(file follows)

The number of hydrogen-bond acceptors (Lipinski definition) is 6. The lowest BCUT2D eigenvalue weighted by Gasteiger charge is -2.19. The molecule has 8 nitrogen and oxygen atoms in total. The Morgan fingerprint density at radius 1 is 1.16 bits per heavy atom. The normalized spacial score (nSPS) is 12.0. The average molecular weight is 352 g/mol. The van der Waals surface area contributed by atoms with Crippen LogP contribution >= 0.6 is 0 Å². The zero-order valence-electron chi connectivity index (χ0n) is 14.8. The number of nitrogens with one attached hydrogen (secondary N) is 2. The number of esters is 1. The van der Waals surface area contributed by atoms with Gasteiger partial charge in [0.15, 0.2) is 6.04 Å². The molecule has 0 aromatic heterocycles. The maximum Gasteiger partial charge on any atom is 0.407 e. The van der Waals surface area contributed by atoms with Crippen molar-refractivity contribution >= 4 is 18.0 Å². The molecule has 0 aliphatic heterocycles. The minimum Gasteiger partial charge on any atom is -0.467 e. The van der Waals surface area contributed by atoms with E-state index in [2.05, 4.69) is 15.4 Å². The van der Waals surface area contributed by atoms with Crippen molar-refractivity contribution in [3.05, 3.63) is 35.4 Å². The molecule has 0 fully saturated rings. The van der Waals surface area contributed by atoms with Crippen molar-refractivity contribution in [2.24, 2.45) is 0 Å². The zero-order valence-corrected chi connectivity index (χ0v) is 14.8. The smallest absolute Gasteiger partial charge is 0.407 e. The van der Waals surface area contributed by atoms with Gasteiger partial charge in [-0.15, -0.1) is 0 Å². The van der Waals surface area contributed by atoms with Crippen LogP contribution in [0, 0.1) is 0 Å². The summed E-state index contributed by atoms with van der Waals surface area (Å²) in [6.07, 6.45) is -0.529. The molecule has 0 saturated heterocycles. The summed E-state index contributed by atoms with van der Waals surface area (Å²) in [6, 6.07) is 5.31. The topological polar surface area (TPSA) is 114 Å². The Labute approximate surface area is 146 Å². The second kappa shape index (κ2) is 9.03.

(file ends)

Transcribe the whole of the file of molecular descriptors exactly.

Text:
The number of hydrogen-bond acceptors (Lipinski definition) is 6. The lowest BCUT2D eigenvalue weighted by Gasteiger charge is -2.19. The molecule has 8 nitrogen and oxygen atoms in total. The Morgan fingerprint density at radius 1 is 1.16 bits per heavy atom. The normalized spacial score (nSPS) is 12.0. The average molecular weight is 352 g/mol. The van der Waals surface area contributed by atoms with Crippen LogP contribution >= 0.6 is 0 Å². The zero-order valence-electron chi connectivity index (χ0n) is 14.8. The number of nitrogens with one attached hydrogen (secondary N) is 2. The number of esters is 1. The van der Waals surface area contributed by atoms with Gasteiger partial charge in [0.15, 0.2) is 6.04 Å². The molecule has 0 aromatic heterocycles. The maximum Gasteiger partial charge on any atom is 0.407 e. The van der Waals surface area contributed by atoms with Crippen molar-refractivity contribution >= 4 is 18.0 Å². The molecule has 0 aliphatic heterocycles. The minimum Gasteiger partial charge on any atom is -0.467 e. The van der Waals surface area contributed by atoms with E-state index in [2.05, 4.69) is 15.4 Å². The van der Waals surface area contributed by atoms with Crippen molar-refractivity contribution in [3.05, 3.63) is 35.4 Å². The molecule has 0 fully saturated rings. The van der Waals surface area contributed by atoms with Crippen molar-refractivity contribution in [2.24, 2.45) is 0 Å². The zero-order valence-corrected chi connectivity index (χ0v) is 14.8. The smallest absolute Gasteiger partial charge is 0.407 e. The van der Waals surface area contributed by atoms with Gasteiger partial charge in [-0.15, -0.1) is 0 Å². The van der Waals surface area contributed by atoms with Crippen LogP contribution in [0, 0.1) is 0 Å². The summed E-state index contributed by atoms with van der Waals surface area (Å²) in [6.07, 6.45) is -0.529. The molecule has 0 saturated heterocycles. The summed E-state index contributed by atoms with van der Waals surface area (Å²) in [6, 6.07) is 5.31. The topological polar surface area (TPSA) is 114 Å². The Labute approximate surface area is 146 Å². The second kappa shape index (κ2) is 9.03.